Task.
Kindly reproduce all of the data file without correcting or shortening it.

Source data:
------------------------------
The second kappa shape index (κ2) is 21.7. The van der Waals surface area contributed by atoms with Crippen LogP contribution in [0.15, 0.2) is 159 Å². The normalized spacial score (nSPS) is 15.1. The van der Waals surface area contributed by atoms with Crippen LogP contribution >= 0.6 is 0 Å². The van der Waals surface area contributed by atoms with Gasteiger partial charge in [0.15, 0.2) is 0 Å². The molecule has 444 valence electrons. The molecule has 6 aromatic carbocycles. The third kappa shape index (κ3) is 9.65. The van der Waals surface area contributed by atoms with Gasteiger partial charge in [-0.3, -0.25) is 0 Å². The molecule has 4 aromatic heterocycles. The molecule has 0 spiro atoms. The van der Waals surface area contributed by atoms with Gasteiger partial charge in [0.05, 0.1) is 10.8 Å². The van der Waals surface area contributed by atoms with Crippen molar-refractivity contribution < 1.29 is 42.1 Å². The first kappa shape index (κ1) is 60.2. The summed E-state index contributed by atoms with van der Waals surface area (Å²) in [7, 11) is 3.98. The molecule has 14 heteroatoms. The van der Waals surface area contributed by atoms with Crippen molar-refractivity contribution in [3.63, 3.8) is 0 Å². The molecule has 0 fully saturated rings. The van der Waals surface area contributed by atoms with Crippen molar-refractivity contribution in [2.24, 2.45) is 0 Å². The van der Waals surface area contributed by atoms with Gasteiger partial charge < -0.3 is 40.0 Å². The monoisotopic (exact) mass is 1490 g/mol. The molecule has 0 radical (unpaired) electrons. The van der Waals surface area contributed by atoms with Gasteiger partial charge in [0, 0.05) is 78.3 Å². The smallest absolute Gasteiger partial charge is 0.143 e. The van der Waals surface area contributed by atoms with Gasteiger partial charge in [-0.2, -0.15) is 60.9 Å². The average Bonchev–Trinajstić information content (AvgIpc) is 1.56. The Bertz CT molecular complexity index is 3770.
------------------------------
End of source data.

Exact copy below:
The second kappa shape index (κ2) is 21.7. The van der Waals surface area contributed by atoms with Crippen LogP contribution in [0.15, 0.2) is 159 Å². The normalized spacial score (nSPS) is 15.1. The van der Waals surface area contributed by atoms with Crippen LogP contribution >= 0.6 is 0 Å². The van der Waals surface area contributed by atoms with Gasteiger partial charge in [0.15, 0.2) is 0 Å². The molecule has 444 valence electrons. The molecule has 6 aromatic carbocycles. The third kappa shape index (κ3) is 9.65. The van der Waals surface area contributed by atoms with Gasteiger partial charge in [-0.3, -0.25) is 0 Å². The molecule has 4 aromatic heterocycles. The molecule has 0 spiro atoms. The van der Waals surface area contributed by atoms with Gasteiger partial charge in [0.05, 0.1) is 10.8 Å². The van der Waals surface area contributed by atoms with Crippen molar-refractivity contribution < 1.29 is 42.1 Å². The first kappa shape index (κ1) is 60.2. The summed E-state index contributed by atoms with van der Waals surface area (Å²) in [7, 11) is 3.98. The molecule has 14 heteroatoms. The van der Waals surface area contributed by atoms with Crippen molar-refractivity contribution in [3.63, 3.8) is 0 Å². The molecule has 0 fully saturated rings. The van der Waals surface area contributed by atoms with Crippen molar-refractivity contribution in [2.24, 2.45) is 0 Å². The van der Waals surface area contributed by atoms with Gasteiger partial charge < -0.3 is 40.0 Å². The monoisotopic (exact) mass is 1490 g/mol. The molecule has 0 radical (unpaired) electrons. The van der Waals surface area contributed by atoms with Gasteiger partial charge in [0, 0.05) is 78.3 Å². The smallest absolute Gasteiger partial charge is 0.143 e. The van der Waals surface area contributed by atoms with Gasteiger partial charge in [-0.2, -0.15) is 60.9 Å². The average Bonchev–Trinajstić information content (AvgIpc) is 1.56. The Bertz CT molecular complexity index is 3770.